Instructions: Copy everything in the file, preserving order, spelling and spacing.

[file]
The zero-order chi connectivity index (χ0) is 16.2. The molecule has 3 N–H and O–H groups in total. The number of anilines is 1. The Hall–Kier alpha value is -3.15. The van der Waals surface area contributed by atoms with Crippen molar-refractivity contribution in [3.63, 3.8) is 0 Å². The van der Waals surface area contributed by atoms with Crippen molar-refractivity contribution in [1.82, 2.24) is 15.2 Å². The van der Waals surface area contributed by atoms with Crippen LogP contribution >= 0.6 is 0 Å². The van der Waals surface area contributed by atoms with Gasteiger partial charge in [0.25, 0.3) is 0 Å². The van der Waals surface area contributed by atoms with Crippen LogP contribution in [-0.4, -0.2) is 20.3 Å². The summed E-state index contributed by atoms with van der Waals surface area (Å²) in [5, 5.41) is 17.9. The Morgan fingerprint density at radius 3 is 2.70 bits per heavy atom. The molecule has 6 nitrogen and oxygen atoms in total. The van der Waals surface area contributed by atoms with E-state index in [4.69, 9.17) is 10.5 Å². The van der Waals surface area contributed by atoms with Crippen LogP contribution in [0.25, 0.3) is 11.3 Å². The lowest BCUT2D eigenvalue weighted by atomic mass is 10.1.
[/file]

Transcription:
The zero-order chi connectivity index (χ0) is 16.2. The molecule has 3 N–H and O–H groups in total. The number of anilines is 1. The Hall–Kier alpha value is -3.15. The van der Waals surface area contributed by atoms with Crippen molar-refractivity contribution in [3.63, 3.8) is 0 Å². The van der Waals surface area contributed by atoms with Crippen molar-refractivity contribution in [1.82, 2.24) is 15.2 Å². The van der Waals surface area contributed by atoms with Crippen LogP contribution >= 0.6 is 0 Å². The van der Waals surface area contributed by atoms with Gasteiger partial charge in [0.25, 0.3) is 0 Å². The van der Waals surface area contributed by atoms with Crippen LogP contribution in [-0.4, -0.2) is 20.3 Å². The summed E-state index contributed by atoms with van der Waals surface area (Å²) in [5, 5.41) is 17.9. The Morgan fingerprint density at radius 3 is 2.70 bits per heavy atom. The molecule has 6 nitrogen and oxygen atoms in total. The van der Waals surface area contributed by atoms with E-state index in [4.69, 9.17) is 10.5 Å². The van der Waals surface area contributed by atoms with Crippen LogP contribution in [0.25, 0.3) is 11.3 Å². The lowest BCUT2D eigenvalue weighted by atomic mass is 10.1.